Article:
Daily readiness: are you ready for your next workout?

Assessing daily readiness enables you to adjust your next workout, based on how ready you are to perform that workout. This article covers 3 ways to assess daily readiness and what to do with the findings. You’ll learn that movement velocity is an important measure and that velocity based training is a type of training that is based on the athlete’s readiness.

Travis Mash

Daily readiness

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What is daily readiness

Daily readiness is the state of preparedness for exercise or training on a given day. Physical readiness and mental readiness are two important components of daily readiness.

There are many similar terms used for daily readiness in the field of exercise. Some examples are:

  • Athlete readiness
  • Training readiness
  • Exercise readiness
  • Workout readiness
  • Performance readiness

When you’re about to start a workout, it’s important to check whether this workout matches with your readiness and recovery. If not, you could be pushing yourself too hard on days at which you would be better off with a more moderate training stress.

Or as scientists Helms and his colleagues say in their scientific publication about regulating and monitoring resistance training:

“The primary goal of monitoring and regulating resistance training is to more closely match the intended training stress with readiness and recovery to optimize adaptation on an individual basis.”

The importance of measuring daily readiness

Daily readiness is best assessed pre-training. Such pre-training assessment of readiness enables you to modify the planned session for that day, to match training load with daily load capacity.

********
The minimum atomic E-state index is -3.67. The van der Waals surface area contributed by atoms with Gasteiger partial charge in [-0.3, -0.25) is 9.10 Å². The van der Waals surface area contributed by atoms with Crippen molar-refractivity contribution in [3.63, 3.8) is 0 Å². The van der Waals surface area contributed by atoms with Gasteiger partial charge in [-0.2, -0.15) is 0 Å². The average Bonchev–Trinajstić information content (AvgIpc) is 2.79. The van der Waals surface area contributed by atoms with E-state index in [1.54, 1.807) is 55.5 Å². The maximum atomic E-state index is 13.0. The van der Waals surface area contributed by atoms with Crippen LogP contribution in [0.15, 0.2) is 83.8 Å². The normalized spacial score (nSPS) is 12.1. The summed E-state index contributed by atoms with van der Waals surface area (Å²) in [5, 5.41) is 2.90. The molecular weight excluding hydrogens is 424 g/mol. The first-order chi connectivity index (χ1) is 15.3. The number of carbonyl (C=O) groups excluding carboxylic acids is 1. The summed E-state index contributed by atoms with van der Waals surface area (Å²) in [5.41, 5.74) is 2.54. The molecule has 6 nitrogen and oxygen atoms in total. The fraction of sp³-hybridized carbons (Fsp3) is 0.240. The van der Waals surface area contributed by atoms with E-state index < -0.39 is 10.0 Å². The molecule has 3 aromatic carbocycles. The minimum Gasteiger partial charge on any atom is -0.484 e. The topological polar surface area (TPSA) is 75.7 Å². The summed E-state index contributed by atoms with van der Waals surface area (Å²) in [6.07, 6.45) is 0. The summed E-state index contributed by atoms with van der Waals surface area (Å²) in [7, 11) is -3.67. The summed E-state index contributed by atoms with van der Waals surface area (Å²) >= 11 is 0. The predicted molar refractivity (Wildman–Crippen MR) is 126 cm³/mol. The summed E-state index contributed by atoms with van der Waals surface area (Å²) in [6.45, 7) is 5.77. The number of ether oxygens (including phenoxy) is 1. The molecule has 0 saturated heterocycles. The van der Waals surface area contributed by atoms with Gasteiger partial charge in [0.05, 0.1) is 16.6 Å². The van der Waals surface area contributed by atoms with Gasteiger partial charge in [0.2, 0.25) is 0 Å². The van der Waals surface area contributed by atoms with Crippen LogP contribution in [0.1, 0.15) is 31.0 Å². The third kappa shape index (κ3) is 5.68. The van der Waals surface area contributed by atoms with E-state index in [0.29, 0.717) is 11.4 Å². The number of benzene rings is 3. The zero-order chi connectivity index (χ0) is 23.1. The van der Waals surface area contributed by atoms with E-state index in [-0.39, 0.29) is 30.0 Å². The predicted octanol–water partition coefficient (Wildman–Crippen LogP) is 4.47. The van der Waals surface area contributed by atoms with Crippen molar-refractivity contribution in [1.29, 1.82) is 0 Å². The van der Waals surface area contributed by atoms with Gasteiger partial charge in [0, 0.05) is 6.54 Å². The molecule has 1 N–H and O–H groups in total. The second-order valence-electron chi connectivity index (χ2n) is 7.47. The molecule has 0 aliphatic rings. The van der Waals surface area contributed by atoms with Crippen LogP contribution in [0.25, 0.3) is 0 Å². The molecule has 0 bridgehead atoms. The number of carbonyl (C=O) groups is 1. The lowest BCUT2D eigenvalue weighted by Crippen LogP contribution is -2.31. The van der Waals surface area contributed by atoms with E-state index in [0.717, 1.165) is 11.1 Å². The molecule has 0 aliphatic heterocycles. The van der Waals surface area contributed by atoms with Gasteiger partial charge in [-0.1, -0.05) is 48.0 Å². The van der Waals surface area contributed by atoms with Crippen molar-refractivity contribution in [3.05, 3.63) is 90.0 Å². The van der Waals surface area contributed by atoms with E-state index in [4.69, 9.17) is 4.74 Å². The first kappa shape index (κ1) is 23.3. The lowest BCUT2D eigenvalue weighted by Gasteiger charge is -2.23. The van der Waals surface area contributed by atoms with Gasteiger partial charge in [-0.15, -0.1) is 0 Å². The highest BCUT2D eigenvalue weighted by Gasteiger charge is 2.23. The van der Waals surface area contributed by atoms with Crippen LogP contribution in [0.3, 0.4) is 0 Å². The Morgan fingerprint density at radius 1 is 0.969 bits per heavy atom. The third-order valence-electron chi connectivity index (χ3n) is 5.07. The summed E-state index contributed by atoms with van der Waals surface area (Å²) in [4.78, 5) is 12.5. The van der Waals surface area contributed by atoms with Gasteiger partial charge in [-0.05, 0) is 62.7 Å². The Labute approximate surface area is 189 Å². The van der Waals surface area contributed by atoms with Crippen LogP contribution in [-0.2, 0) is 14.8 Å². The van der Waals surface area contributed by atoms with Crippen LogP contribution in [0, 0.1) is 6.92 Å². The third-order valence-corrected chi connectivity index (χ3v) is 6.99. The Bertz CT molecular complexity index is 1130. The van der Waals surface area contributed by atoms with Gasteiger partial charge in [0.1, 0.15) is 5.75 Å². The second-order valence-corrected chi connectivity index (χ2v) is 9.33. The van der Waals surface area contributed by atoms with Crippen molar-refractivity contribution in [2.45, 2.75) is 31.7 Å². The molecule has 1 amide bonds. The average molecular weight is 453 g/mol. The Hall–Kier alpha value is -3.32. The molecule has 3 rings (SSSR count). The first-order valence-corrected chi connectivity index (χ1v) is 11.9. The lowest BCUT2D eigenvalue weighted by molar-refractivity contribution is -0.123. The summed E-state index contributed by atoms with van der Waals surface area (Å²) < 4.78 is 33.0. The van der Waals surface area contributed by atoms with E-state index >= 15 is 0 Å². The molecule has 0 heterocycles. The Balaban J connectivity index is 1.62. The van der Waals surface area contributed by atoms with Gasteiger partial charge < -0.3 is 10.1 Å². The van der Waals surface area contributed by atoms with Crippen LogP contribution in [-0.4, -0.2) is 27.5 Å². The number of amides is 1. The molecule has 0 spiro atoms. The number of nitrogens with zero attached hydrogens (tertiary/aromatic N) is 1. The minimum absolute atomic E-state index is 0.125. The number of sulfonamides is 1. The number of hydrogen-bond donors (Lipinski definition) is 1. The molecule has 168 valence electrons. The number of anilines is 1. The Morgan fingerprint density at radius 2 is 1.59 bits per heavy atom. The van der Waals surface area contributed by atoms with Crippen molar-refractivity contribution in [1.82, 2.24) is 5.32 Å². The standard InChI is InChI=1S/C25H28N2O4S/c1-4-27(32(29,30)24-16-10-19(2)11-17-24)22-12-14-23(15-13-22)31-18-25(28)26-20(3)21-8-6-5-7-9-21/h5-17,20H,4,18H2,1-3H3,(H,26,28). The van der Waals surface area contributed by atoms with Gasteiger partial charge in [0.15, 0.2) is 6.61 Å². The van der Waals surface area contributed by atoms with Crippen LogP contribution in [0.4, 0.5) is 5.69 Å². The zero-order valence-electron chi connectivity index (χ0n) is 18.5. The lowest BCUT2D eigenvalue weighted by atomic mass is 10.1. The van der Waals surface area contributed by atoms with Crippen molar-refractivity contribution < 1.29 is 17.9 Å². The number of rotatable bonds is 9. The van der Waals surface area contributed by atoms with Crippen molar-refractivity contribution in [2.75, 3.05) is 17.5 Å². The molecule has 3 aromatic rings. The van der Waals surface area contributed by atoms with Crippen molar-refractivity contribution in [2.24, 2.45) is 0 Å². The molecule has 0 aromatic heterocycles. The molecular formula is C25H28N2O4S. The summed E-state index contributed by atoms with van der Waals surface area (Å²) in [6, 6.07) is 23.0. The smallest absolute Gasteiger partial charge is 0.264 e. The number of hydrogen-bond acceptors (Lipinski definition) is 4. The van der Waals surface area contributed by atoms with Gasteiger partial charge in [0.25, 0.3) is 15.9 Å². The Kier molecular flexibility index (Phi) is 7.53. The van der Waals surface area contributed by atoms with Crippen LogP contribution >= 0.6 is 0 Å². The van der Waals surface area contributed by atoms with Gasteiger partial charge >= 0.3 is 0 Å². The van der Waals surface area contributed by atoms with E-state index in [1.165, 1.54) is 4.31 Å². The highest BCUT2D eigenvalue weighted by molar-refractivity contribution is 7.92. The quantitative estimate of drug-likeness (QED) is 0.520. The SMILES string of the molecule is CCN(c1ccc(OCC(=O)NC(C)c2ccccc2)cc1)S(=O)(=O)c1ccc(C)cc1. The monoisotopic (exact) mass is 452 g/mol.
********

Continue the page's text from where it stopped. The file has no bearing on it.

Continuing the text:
A simple pre-training assessment of readiness can play a big role in preventing overtraining. It can also prevent injuries, which are often related to a lack of recovery, focus, physical- or mental readiness.

When simply sticking to a prescribed training program, even though it doesn’t match with the readiness, you’ll actually impair performance. You’re not ready for the workout (readiness to perform) and will not adapt afterwards (readiness to adapt).

It’s often better to take it easy on days when you’re not ready to do the hard work. As a result you are better recovered the next day, which enables you to do the hard work after all.

Daily readiness education video:

How to measure daily readiness

There are 3 ways that coaches can easily measure readiness:

  1. Measure movement velocity of the day’s first movement or a standard movement such as a hang clean pull. These lifts look closer at the readiness of your peripheral nervous system.
  2. Measure Reactive Strength Index (RSI), which is a depth jump with a look at height divided by ground contact time. The RSI gives a better look at the central nervous system.
  3. Subjective surveys (daily questionnaires).